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What is a “cult writer”? What factors played a major role in Richard Brautigan’s becoming one?

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Cite instances of Brautigan’s taking literary advantage of his wanderlust.

Humor can be a saving grace for an individual and for literary works. Discuss this statement with brief reference to several of Brautigan’s works or more extensively with respect to one.

Brautigan’s writing is notable for vivid sensory details. Examine some of them and explain how they function.

For young people, friendships loom very important but often lead to disappointment. Discuss the ambivalence of friendships in Brautigan’s fiction.

What is the organizing principle of Trout Fishing in America? What does it have to do with poetry?

Do Brautigan’s poetic techniques work in a prose novel?

Other Literary Forms

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Richard Brautigan’s fragmented prose style makes any effort to classify his work into long and short fiction difficult and somewhat arbitrary. Brautigan himself called all of his prose works novels, with the single exception of Revenge of the Lawn, but critics have understandably referred to his books as “un-novels” or “Brautigans,” works that seem approachable only on their own terms because they deliberately confront the realistic tradition of the novel by disregarding causality and character development.

Nevertheless, Trout Fishing in America and The Tokyo-Montana Express can be grouped with Revenge of the Lawn as examples of Brautigan’s short fiction. Although arguably unified by point of view, setting, theme, and recurrent characters, Trout Fishing in America and The Tokyo-Montana Express lack any semblance of coherent plot, and many of the individual selections which compose each book possess an integrity independent of context. Brautigan’s other novels are distinguished by at least a thin strand of continuous narrative. The most important of these longer fictions are A Confederate General from Big Sur (1964), In Watermelon Sugar (1968), and The Abortion: An Historical Romance (1971). The best known of his poetry collections are The Pill Versus the Springhill Mine Disaster (1968), Rommel Drives On Deep into Egypt (1970), and June 30th, June 30th (1978).


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When Don Allen’s Four Season Foundation published Trout Fishing in America in 1967, it became a favorite of the counterculture movement that was peaking that year during the “summer of love.” In the following year, Richard Brautigan was awarded a grant from the National Endowment for the Arts, and Trout Fishing in America became a best-seller, eventually selling more than two million copies in twelve languages.

Trout Fishing in America was Brautigan’s first fictional work and established his success and reputation. In a sense, it became the standard against which his later works would be judged. Unfortunately, it associated him closely with the counterculture movement, giving rise to popular and even critical misconceptions. Brautigan was not (as some supposed) a spokesman for the hippie movement; rather, the counterculture simply became his first sizable audience. In actuality, Brautigan’s roots were more in the Beat poetry movement (which influenced his prose style), and he has even been considered a precursor to the metafictionalists of the 1970’s.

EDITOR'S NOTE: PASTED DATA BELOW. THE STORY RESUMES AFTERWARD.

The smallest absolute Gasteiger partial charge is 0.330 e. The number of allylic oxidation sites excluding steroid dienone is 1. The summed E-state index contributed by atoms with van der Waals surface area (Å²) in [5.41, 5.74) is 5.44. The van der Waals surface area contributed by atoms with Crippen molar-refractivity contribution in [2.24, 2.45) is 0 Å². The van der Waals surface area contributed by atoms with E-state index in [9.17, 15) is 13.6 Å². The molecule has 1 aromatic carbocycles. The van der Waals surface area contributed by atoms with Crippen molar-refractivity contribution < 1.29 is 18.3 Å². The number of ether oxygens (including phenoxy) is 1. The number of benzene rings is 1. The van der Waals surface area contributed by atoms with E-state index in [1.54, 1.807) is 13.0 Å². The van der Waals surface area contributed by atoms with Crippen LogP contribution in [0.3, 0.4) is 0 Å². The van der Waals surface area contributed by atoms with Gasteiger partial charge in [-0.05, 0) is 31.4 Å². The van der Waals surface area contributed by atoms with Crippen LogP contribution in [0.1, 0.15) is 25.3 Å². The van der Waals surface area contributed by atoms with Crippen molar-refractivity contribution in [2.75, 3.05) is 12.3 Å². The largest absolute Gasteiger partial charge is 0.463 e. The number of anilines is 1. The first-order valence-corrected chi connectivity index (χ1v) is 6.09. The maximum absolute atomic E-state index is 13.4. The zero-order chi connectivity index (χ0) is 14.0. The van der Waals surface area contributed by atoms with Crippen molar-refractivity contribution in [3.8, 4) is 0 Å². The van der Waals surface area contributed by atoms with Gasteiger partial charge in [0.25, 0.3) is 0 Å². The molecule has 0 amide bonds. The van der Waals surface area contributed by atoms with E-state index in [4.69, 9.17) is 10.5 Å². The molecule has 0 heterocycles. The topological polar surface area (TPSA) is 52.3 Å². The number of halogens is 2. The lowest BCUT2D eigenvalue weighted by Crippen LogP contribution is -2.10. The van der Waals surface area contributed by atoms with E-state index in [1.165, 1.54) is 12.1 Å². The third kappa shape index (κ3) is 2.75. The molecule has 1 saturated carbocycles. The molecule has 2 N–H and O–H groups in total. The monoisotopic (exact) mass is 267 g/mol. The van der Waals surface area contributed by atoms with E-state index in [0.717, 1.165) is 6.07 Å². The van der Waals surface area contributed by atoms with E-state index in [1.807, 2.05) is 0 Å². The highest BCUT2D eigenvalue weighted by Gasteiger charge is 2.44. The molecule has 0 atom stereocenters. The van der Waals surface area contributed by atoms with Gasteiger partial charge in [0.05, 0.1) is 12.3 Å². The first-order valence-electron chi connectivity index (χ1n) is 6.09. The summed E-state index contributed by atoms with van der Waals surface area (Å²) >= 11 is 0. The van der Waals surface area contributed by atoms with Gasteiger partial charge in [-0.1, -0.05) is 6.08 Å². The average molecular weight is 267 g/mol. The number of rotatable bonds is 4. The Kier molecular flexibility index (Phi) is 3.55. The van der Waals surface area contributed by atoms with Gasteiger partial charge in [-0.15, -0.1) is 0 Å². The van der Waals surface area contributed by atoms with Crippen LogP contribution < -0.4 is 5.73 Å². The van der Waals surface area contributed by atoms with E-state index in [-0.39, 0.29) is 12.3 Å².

In any case, Brautigan brought a special quality to his fiction, a style of expression which, though deceptively simple and direct, teems with figures of speech that often seem to defy the bounds of language. Early critics seemed to miss, ignore, or disparage exactly these distinctive formal qualities. Often, Brautigan’s subject matter—the dead-end fixity of materialism, outworn myths, or the decay of the American dream—places him at home in the tradition of twentieth century American writers. What made Brautigan’s fiction attractive to his early psychedelic audience, however, was something new: implicit in his nontraditional structure and distended metaphors was the suggestion that experience could be transformed by imagination. The pursuit of shimmering, elusive instances of imaginative insight might possibly offer a personal alternative to the stultification of culture amid the grotesque remnants of American myth. Many postmodern writers have read Brautigan; W. P. Kinsella has referred to some of his own short works as “Brautigans.” At the very least, these writers have been alerted to the possibilities suggested by Brautigan’s work. His influence may be greater than anyone could have guessed.

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Richard Brautigan (BRAWT-ih-gehn) began his literary career as a poet. “I wrote poetry for seven years,” he noted, “to learn how to write a sentence.” Though a poet for many years, Brautigan maintained that his ambition was to write novels: “I figured I couldn’t write a novel until I could write a sentence.” Although most of Brautigan’s later work was in novel form, he continued to publish poetry and also produced a collection of short stories (Revenge of the Lawn: Stories 1962-1970, 1971).


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Short-story writer, novelist, and poet, Richard Brautigan created a stream of works that resist simple categories—in fact, defy categorization altogether. Much of his popularity can be attributed to his peculiar style, his unconventional plots, simple language, and marvelous humor, which together provide a melancholy vision of American life and the elusive American Dream.

Much of Brautigan’s work involves the search for simplicity—an expansion of the Emersonian search for pastoral America. Yet, the complacent rural life is no longer available in Brautigan’s world: All the trout streams have been sold to the highest bidder, all the campgrounds are already filled, in fact overflowing; yet, the search must go on for new places where the imagination can still roam free—to a pastoral America where the individual can escape the suffocating din of technocracy.

Brautigan’s work evolved into a new, unorthodox version of the American novel. His experimentation with language, structure, characterization, plot, and motif broke new ground. Because of this, many critics have been unable to characterize his work with ease. Unable to pinpoint his exact standing, they have dismissed him as a counterculture phenomenon, a faddish nonentity. Although Brautigan’s oeuvre is indeed very uneven, his best work is genuinely original and ensures him a lasting place in American literature.

Other literary forms